There has been a breakthrough in the fight against malaria, which is among the oldest and deadliest of infectious diseases: the first vaccine shown to be effective in preventing the illness has been approved by the World Health Organization. According to one estimate, it will save the lives of tens of thousands of youngsters every year.
Every year, about 500,000 people die from malaria, with almost all of them occurring in sub-Saharan Africa – including 260,000 children under the age of five. It is believed that the new vaccine, developed by GlaxoSmithKline, works by stimulating a child’s immune system to fight Plasmodium falciparum, the deadliest of five malaria infections and the most common in Africa.
The vaccine was approved by the World Health Organization on Wednesday, marking the first stage in a procedure that should result in widespread distribution in developing nations. Dr. Pedro Alonso, head of the World Health Organization’s worldwide malaria programmed, described the availability of a malaria vaccine that is safe, somewhat effective, and ready for distribution as “a historic event.”
Malaria is very uncommon in industrialized countries. Each year, just 2,000 cases of hepatitis C are reported in the United States, with the majority of cases occurring in visitors returning from countries where the illness is prevalent.
The vaccine, named Mosquirix, is not only the first to be produced for malaria; it is also the first to be developed for any parasitic illness, including dengue fever. Malaria is a parasite that is considerably more complicated than viruses or bacteria, and the search for a malaria vaccine has been ongoing for over a century.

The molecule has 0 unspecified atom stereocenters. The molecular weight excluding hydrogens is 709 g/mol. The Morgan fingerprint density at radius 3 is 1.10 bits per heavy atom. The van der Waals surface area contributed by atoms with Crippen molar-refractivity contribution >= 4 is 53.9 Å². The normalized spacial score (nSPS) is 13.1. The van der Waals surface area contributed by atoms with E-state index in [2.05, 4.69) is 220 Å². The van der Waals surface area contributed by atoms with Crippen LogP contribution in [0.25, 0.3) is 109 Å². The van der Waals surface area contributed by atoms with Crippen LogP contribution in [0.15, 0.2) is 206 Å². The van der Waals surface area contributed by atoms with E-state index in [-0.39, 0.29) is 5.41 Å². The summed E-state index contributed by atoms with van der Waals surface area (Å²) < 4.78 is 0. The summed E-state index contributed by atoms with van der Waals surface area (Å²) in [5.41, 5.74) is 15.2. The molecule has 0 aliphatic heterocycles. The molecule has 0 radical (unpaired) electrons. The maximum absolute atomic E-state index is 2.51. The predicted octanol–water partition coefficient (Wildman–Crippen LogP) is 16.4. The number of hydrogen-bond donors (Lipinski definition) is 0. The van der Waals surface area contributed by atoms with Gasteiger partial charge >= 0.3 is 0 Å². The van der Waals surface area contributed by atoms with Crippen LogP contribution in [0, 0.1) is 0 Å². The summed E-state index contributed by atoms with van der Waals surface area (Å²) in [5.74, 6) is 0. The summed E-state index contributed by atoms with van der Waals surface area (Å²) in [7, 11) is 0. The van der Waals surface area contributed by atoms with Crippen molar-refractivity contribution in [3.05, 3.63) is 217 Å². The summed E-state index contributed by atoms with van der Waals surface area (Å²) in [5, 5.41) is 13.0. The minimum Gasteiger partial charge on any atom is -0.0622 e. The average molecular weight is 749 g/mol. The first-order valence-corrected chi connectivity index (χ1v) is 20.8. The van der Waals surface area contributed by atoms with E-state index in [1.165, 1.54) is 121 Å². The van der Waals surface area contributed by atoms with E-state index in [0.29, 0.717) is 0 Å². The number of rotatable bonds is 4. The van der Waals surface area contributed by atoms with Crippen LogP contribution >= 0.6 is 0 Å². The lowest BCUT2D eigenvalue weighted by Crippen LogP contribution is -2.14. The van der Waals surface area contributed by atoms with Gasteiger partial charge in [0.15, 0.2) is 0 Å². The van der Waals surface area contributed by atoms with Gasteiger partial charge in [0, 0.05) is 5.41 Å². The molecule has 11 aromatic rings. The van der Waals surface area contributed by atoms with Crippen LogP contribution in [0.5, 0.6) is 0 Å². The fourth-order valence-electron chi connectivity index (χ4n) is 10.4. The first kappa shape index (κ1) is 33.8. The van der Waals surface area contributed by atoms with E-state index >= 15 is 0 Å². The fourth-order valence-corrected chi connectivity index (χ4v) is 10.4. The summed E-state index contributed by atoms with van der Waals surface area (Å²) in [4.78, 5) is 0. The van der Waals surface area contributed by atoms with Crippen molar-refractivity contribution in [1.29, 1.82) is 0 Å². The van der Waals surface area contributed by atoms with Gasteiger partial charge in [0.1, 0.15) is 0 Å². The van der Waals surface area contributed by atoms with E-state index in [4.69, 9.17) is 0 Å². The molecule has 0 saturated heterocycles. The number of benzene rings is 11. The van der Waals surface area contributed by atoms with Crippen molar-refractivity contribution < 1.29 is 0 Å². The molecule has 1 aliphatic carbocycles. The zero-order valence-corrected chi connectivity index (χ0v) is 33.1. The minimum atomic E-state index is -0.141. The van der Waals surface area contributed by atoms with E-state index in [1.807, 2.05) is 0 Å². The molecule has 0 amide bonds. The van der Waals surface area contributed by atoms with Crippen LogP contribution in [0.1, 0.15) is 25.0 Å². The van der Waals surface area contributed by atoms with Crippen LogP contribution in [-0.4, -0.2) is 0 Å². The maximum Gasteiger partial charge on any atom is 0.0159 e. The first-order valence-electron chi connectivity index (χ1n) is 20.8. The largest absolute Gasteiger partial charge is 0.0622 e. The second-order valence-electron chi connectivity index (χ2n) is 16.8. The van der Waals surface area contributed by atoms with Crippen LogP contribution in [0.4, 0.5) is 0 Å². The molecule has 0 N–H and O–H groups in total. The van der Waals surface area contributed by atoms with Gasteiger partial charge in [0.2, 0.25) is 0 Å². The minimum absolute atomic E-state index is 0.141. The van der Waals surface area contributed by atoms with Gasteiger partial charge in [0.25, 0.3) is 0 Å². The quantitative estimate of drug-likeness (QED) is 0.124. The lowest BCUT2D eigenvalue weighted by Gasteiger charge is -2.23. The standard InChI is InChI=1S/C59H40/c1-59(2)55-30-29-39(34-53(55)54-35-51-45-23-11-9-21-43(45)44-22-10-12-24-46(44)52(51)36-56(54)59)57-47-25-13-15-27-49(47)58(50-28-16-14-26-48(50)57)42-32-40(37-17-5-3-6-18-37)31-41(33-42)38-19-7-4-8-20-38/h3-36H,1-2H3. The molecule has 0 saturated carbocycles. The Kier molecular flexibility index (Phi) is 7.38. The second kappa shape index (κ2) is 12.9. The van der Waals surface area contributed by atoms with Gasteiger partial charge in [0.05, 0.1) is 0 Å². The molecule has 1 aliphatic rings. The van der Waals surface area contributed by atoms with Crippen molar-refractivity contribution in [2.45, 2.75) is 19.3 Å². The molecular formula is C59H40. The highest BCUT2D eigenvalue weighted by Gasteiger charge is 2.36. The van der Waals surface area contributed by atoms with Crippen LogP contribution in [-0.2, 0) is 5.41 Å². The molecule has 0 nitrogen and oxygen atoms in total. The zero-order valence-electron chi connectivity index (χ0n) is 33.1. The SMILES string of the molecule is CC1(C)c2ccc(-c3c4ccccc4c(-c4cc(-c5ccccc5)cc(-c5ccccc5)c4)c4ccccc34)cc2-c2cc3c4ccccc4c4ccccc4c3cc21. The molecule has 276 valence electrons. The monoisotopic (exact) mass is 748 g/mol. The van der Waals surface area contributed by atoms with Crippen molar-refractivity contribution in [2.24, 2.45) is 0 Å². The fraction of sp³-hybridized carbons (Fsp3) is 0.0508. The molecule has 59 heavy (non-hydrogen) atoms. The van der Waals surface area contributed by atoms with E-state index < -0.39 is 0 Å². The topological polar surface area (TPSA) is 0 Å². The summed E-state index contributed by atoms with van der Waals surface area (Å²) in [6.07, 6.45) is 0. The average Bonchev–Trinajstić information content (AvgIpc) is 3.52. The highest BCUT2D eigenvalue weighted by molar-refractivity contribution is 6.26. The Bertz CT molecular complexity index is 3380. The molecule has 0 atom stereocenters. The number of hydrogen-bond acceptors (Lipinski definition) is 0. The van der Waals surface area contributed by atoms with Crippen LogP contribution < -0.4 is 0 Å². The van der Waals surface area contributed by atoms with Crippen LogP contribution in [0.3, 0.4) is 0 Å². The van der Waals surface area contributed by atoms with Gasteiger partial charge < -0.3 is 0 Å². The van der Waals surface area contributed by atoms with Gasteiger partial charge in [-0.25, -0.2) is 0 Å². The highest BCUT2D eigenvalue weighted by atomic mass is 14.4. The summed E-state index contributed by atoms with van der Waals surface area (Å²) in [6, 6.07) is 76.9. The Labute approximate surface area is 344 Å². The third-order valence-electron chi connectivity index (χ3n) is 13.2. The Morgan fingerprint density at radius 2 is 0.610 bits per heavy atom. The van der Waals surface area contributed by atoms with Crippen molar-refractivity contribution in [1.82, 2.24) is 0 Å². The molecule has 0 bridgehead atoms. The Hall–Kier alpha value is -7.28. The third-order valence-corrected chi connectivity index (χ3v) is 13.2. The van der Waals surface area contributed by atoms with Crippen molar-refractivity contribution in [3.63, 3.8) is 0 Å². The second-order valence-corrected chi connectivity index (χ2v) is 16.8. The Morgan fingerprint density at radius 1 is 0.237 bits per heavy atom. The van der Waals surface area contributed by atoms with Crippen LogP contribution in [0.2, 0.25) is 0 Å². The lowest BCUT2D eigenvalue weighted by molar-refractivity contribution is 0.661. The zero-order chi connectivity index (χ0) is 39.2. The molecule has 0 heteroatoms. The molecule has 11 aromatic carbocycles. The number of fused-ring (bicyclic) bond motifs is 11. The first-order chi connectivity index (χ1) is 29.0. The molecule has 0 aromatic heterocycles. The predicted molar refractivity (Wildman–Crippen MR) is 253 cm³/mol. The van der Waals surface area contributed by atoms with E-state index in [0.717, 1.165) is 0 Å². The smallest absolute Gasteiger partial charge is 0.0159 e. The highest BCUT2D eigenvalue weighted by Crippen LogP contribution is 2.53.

In clinical studies, the vaccine had an effectiveness of about 50% against severe malaria in the first year, but by the fourth year, the number had fallen to almost nil. Furthermore, since the studies did not directly evaluate the vaccine’s effect on mortality, several experts have questioned whether it is a worthy investment in a country that already has a slew of other intractable issues.
According to a modelling research conducted last year, if the vaccine were to be implemented in nations with the greatest prevalence of malaria, it might save 5.4 million cases and 23,000 fatalities in children under the age of five per year, on average.
During a recent study of the vaccine in conjunction with preventative medicines given to children during high-transmission seasons, researchers discovered that the combined strategy was much more successful than either technique alone at avoiding severe illness, hospitalization, and death.
The malaria parasite, which is transmitted by mosquitoes, is a particularly cunning adversary because it has the ability to attack the same individual again. Children experience an average of six malaria episodes each year in various regions of sub-Saharan Africa, even areas where the majority of the population sleeps beneath insecticide-treated bed nets.
However, even if the illness is not deadly, the continuous attack on their bodies may permanently damage their immune systems, making them weak and susceptible to other infections in the future.